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Home :: Mastitis And Breast Engorgement

Mastitis And Breast Engorgement - Causes, Sign & Symptoms And Treatment

Mastitis (parenchymatous inflammation of the mammary glands) and breast engorgement (congestion) are disorders that may affect lactating females. Mastitis occurs postpartum in about 1%, mainly in primiparas who are breast­feeding. It occurs occasionally in non­lactating females and rarely in males. All breast-feeding mothers develop some degree of engorgement, but it's especially likely to be severe in primiparas. The prognosis for both disorders is good.

Causes of mastitis and breast engorgement

Mastitis develops when a pathogen that typically originates in the nursing infant's nose or pharynx invades breast tissue through a fissured or cracked nippie and disrupts normal lactation. The most common pathogen of this type is Staphylococcus aureus; less frequently, it's Staphylococcus epidermidis or beta hemolytic streptococci. Rarely, mastitis may result from disseminated tuberculosis or the mumps virus. Predisposing factors include a fissure or abrasion on the nipple; blocked milk ducts; and an incomplete let down reflex, usually due to emotional trauma. Blocked milk ducts can result from a tight bra or prolonged intervals between breast-feedings.

Causes of breast engorgement include venous and lymphatic stasis and alveolar milk accumulation.

Signs and symptoms of mastitis and breast engorgement

Mastitis may develop anytime during lactation but usually begins 3 to 4 weeks postpartum with fever (101° F [38.3° C] or higher in acute mastitis), malaise, and flu like symptoms. The breasts (or, occasionally, one breast) become tender, hard, swollen, and warm. Unless mastitis is treated adequately, it may progress to breast abscess.

Breast engorgement generally starts with onset of lactation (day 2 to day 5 postpartum). The breasts undergo changes similar to those in mastitis, and body temperature may be elevated. Engorgement may be mild, causing only slight discomfort, or severe, causing considerable pain. A severely engorged breast can interfere with the infant's capacity to feed because of his inability to position his mouth properly on the swollen, rigid breast

Diagnosis of mastitis and breast engorgement

In a lactating female with breast discomfort or other signs of inflammation, cultures of expressed milk confirm generalized mastitis; cultures of breast skin surface confirm localized mastitis. Such cultures also determine the appropriate antibiotic treatment. Obvious swelling of lactating breasts confirms engorgement.

Treatment of mastitis and breast engorgement

Antibiotic therapy, the primary treatment for mastitis, generally consists of penicillin G to combat staphylococcus; erythromycin or kanamycin is used for penicillin-resistant strains. Although symptoms usually subside 2 to 3 days after treatment begins, antibiotic therapy should continue for 10 days. Other appropriate measures include analgesics for pain and, rarely, when antibiotics fail to control the infection and mastitis progresses to breast abscess, incision and drainage of the abscess.

The goal of treatment of breast engorgement is to relieve discomfort and control swelling, and may include analgesics to alleviate pain, and ice packs and an uplift support bra to minimize edema. Rarely, oxytocin nasal spray may be necessary to release milk from the alveoli into the ducts. To facilitate breast-feeding, the mother may manually express excess milk before a feeding so the infant can grasp the nipple properly.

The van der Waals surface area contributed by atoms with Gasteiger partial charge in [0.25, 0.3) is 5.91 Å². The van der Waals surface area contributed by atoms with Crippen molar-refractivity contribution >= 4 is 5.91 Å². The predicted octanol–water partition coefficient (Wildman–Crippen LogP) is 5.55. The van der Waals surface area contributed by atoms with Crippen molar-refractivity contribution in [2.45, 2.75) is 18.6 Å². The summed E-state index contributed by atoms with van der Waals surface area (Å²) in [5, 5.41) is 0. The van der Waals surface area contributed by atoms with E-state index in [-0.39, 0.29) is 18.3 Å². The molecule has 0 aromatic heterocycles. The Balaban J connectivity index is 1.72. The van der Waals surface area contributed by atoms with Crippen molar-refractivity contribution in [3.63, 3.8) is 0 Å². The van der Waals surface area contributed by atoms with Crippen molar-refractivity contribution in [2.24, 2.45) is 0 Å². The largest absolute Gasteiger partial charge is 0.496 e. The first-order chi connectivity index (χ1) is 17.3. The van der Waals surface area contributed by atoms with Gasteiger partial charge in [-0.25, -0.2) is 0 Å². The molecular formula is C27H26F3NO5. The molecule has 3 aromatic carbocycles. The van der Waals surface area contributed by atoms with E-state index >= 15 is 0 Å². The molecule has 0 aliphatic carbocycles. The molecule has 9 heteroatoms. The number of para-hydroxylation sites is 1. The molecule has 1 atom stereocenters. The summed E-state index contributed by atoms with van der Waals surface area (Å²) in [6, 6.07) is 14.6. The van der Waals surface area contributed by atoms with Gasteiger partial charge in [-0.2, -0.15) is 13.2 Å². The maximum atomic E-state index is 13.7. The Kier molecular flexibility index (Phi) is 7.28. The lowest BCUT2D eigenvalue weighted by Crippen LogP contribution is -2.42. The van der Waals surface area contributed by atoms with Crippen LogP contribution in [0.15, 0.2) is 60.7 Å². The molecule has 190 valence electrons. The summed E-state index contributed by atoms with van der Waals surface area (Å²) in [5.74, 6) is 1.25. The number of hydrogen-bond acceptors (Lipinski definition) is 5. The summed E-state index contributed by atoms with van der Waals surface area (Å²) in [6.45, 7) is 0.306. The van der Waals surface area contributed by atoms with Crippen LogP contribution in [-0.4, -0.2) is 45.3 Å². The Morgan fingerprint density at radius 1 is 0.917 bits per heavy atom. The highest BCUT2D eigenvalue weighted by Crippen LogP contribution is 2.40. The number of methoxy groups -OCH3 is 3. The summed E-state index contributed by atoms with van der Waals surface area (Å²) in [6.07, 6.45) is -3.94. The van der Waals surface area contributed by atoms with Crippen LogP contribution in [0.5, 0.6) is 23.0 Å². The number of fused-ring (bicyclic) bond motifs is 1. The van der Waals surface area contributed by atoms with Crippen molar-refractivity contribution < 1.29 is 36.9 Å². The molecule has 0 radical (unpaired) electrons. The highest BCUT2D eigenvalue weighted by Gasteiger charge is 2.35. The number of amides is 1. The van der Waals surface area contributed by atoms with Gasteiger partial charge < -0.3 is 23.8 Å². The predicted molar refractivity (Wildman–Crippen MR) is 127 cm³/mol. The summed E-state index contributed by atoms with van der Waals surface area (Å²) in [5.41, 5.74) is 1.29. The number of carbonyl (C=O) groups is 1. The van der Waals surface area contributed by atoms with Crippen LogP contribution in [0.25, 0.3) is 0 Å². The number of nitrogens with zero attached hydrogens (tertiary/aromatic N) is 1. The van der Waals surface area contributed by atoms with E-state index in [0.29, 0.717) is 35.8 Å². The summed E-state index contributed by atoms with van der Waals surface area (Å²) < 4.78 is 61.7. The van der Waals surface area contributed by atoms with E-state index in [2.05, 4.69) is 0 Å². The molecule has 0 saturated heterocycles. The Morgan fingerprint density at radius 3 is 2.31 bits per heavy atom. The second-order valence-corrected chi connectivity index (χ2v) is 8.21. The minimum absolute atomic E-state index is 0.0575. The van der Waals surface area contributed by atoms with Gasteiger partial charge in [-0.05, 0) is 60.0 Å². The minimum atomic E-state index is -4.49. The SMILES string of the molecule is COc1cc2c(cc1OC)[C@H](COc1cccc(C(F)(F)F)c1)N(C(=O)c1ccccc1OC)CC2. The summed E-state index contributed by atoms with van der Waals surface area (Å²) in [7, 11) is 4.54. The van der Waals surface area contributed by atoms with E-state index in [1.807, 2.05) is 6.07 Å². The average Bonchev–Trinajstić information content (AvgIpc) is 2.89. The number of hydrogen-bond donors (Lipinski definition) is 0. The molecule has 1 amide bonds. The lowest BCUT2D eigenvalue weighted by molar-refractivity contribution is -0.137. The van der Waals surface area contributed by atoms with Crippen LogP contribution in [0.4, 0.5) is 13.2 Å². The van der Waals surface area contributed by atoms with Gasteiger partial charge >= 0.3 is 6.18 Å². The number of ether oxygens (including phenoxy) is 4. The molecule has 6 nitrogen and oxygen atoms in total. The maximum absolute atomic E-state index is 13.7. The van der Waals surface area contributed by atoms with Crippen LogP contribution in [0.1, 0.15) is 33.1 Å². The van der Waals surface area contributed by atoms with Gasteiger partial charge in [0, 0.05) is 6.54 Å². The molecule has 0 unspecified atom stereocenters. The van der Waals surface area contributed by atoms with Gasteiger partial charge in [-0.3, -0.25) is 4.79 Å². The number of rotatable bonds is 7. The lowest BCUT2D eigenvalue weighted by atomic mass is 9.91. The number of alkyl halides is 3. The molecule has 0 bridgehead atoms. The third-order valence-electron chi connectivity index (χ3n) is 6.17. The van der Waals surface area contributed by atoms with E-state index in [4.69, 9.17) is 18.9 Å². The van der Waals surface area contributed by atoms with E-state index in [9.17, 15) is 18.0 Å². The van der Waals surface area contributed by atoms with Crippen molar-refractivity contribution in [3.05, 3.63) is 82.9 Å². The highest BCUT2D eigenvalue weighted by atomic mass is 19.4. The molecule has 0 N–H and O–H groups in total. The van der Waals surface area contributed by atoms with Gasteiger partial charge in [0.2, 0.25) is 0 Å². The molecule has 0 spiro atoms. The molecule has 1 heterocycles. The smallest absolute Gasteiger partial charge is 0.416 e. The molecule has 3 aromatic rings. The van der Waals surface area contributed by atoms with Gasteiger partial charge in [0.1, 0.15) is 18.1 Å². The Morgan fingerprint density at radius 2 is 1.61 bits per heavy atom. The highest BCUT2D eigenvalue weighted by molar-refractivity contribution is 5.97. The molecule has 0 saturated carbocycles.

Special considerations If the patient has mastitis:

  • Isolate the patient and her infant to prevent the spread of infection to other nursing mothers. Explain mastitis to the patient and why isolation is necessary. . Obtain a complete patient history, including a drug history, especially allergy to penicillin.
  • Assess and record the cause and amount of discomfort. Give analgesics, as needed.
  • Reassure the mother that breast-feeding during mastitis won't harm her infant because he's the source of the infection. Tell her to offer the infant the affected breast first to promote complete emptying of the breast and prevent clogged ducts. However, if an open abscess develops, tell her to stop breast­feeding with this breast and use a breast pump until the abscess heals. She should continue to breast-feed on the unaffected side.

CLINICAL TIP Suggest applying a warm, wet towel to the affected breast or taking a warm shower to help her relax and improve her ability to breast-feed.

  • To prevent mastitis and relieve its symptoms, teach the patient good health care, breast care, and breast-feeding habits. Advise her to always wash her hands before touching her breasts.
  • Instruct the patient to combat fever by getting plenty of rest, drinking sufficient fluids, and following prescribed antibiotic therapy.
    If the patient has breast engorgement:
  • Assess and record the level of discomfort. Give analgesics, and apply ice packs as needed.
  • Teach the patient how to express excess breast milk manually. She should do this just before nursing to enable the infant to get the swollen areola into his mouth. Caution against excessive expression of milk between feedings because this stimulates milk production and prolongs engorgement.
  • Explain that because breast engorgement is caused by the physiologic processes of lactation, breast-feeding is the best remedy. Suggest breast-feeding every 2 to 3 hours and at least once during the night.
  • Ensure that the mother wears a well­fitted nursing bra that isn't too tight.


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